The plumber was undertaking a task of unblocking a sink at Edinburgh Airport but was having no success. He decided to purchase a drain cleaning chemical and applied it to the blocked drain; however as he was using it the chemical leaked onto the floor where he was kneeling. It soaked into his trousers and the next day he realised his leg had been badly burned by the chemical and he subsequently spent nine days in a specialist burns unit. He received skin grafts and required aftercare for months afterwards.
An investigation identified that no COSHH assessment had been completed nor did his employer have any procedures in place for controlling the purchase and use of hazardous substances by employees. The mans employer pleaded guilty to COSHH failings. In court, Linaker Ltd was fined £12,000.
This case demonstrates the importance of making sure employees cannot just go off and purchase a substance; because the responsibility for control remains with the employer. Some might argue this is grossly unfair and that the plumber should have looked into what he was using and taken suitable precautions. The problem here (in my experience) often comes down to the lack or poor quality of the training that employers provide to their employees when it comes to hazardous substances.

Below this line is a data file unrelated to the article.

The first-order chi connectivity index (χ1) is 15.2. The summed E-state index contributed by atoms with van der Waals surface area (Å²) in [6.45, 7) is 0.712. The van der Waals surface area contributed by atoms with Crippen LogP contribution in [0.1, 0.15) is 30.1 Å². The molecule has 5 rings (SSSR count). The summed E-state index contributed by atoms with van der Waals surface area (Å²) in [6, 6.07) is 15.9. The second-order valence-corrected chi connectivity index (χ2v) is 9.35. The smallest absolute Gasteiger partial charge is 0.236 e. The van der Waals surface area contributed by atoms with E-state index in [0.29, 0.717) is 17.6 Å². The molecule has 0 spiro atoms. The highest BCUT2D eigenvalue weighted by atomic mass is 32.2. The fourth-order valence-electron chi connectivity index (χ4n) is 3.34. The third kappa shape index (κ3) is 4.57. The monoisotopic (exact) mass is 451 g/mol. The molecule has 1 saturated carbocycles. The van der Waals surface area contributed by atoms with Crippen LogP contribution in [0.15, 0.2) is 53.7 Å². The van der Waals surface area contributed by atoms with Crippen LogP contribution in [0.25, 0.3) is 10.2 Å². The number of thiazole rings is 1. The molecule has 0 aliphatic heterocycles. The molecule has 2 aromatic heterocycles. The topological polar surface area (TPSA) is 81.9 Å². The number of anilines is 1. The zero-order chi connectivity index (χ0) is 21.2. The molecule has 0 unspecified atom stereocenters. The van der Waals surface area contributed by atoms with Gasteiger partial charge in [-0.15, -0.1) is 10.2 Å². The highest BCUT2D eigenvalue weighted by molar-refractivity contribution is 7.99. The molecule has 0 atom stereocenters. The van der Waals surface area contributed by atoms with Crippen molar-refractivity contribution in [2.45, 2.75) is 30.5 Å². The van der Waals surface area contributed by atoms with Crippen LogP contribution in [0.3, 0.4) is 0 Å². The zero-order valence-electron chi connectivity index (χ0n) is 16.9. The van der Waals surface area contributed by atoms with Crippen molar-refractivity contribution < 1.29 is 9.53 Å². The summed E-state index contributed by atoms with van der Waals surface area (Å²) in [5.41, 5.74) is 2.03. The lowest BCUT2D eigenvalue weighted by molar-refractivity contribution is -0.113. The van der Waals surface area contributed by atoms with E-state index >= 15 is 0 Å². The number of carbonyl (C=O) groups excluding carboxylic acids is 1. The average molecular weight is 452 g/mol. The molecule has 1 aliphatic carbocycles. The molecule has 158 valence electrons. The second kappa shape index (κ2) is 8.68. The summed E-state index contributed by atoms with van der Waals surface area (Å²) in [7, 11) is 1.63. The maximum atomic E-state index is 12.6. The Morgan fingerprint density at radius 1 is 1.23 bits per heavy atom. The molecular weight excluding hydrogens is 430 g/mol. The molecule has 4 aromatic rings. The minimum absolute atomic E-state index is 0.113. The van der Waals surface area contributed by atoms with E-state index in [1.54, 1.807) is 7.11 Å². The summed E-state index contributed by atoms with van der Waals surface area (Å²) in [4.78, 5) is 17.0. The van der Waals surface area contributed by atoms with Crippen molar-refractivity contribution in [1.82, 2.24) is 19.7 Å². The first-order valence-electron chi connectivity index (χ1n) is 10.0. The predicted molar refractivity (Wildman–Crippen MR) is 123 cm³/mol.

As I have said in previous blogs my findings are that 90% of workers really don’t appreciate the risks of the chemicals they are working with. Clearly, a drain unblocking substance is going to have to be a very aggressive chemical yet because it’s sold over the counter, people tend to not to see the risks.
I would urge you to look at what is being used in your workplace; check to see if your workers understand what could go wrong and ensure suitable controls are in place. Above all, make sure that no one can purchase hazardous substances without being authorised to do so.